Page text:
In the first two years, Kratz estimates that he and his team attended over 200 community meetings. These communities in turn helped drive the programming for the park, inspiring such ideas as an outdoor amphitheater, environmental education center, kayak/canoe launches, intergenerational play space, urban agriculture and public art installations, all of which have since been incorporated into the design.

Exterior view/Photo: OLIN

In 2014, a design competition was launched, attracting 41 architectural, landscape and structural engineering firms from around the world. The design team Office for Metropolitan Architecture (OMA) and the landscape architecture firm OLIN (known for the National Sculpture Garden, among other large DC projects) were selected.

Site plan/Photo: OMA + OLIN

Said OMA designer Jason Long (of the winning design),

We wanted the bridge to have a civic importance. It holds its own against very monumental elements within D.C. – but at the same time it’s very approachable.

And the New York Times predicts the park will become a recreation area of national significance.

The Winning Design

Bound by the Washington Navy Yard on one side and the National Park Service’s Anacostia Park on the other, the Bridge Park will be adjacent to the new 11th Street local bridge and link to an existing network of river walk trails. Hopes are that it will become a regional destination and an iconic architectural symbol (the first one to be located in Anacostia) that will take its place among the famous monuments of the city.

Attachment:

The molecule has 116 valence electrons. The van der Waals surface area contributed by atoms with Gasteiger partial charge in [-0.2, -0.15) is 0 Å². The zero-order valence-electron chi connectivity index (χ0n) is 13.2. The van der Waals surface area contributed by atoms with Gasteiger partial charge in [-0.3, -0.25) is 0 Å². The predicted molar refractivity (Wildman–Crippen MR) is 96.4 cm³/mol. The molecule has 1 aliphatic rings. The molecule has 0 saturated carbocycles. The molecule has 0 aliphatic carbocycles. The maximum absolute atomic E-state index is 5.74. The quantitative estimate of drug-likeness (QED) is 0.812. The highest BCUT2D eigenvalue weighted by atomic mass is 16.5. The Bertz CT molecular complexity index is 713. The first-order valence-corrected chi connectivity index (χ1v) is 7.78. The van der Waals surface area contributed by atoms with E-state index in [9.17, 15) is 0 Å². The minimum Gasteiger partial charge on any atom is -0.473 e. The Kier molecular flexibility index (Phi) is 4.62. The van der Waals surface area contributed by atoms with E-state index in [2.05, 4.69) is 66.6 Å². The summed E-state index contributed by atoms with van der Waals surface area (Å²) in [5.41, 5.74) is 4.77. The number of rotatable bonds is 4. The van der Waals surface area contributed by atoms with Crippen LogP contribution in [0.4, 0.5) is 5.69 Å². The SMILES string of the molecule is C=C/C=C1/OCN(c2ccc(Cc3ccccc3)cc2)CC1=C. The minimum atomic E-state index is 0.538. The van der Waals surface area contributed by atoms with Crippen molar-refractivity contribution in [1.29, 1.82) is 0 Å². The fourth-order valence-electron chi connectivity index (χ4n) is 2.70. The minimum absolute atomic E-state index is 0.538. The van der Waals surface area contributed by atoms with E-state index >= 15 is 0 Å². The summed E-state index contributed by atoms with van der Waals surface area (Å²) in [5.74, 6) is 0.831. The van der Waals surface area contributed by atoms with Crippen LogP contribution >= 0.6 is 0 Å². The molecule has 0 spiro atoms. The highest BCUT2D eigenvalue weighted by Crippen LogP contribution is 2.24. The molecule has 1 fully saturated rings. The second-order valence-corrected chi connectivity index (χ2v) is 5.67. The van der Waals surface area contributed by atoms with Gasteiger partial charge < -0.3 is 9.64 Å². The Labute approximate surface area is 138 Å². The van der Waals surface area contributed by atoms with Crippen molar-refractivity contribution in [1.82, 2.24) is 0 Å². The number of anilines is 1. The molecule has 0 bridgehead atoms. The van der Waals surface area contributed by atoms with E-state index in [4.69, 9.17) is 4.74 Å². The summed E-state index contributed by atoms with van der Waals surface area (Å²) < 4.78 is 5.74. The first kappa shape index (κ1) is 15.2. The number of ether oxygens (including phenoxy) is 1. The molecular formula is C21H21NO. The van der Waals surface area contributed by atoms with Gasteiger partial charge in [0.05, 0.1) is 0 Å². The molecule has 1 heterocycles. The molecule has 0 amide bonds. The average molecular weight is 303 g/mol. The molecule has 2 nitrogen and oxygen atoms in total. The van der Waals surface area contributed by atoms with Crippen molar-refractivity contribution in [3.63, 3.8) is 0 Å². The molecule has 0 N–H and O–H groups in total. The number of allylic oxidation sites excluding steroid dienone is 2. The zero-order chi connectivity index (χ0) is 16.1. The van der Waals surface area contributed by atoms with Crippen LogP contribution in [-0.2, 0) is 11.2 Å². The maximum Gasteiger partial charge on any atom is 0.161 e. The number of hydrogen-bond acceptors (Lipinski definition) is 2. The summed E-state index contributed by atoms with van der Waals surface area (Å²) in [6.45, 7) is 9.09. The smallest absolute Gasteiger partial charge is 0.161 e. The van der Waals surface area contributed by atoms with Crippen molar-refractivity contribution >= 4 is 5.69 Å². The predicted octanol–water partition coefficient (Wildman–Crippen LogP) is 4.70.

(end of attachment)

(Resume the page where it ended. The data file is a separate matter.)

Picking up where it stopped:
Measuring roughly the size of three football fields, the park will include a series of native plantings schemes, rain gardens, water features, an Environmental Education Center (with floating docks for canoes and kayaks) and space for public art. Two large trusses will enclose a 280–person amphitheater.

Section of Bridge Park/Photo: OMA

Water will play a critical role in the project. A main waterfall, located outside the Environmental Education Center, will feature projections of historical images, (such as Frederick Douglas who often took walks there.) Various smaller waterfalls will aid in re-oxygenating the river. The project designers hope that in capturing storm water and creating moving features they can help bring back native mollusks such as brown mussel and brown clams, that will help restore the urban watershed.

Waterfall featuring iconic images/Photo: OMA

The Bridge Park will be high enough to see over the Navy Yard and even afford panoramic views of the Capitol and Washington Monument. A Hammock Grove will promote mental wellbeing, offering a place to stop and linger while taking in the amazing views of the city.

Observation platform/Photo: OMA and Luxigon

The 11th Street Bridge Park is a project of Building Bridges Across the River (BBAR) at THE ARC. THEARC is home to ten of Washington, DC’s best nonprofit agencies who work collaboratively under BBAR’s leadership to provide cultural arts, social services, health care, recreation and educational programs.

Pre-construction of the park began in December. Kratz estimates 1 ½ years for pre-construction and 1 ½ years for construction. Hopes are for the 11th Street Bridge Park to open sometime in 2019.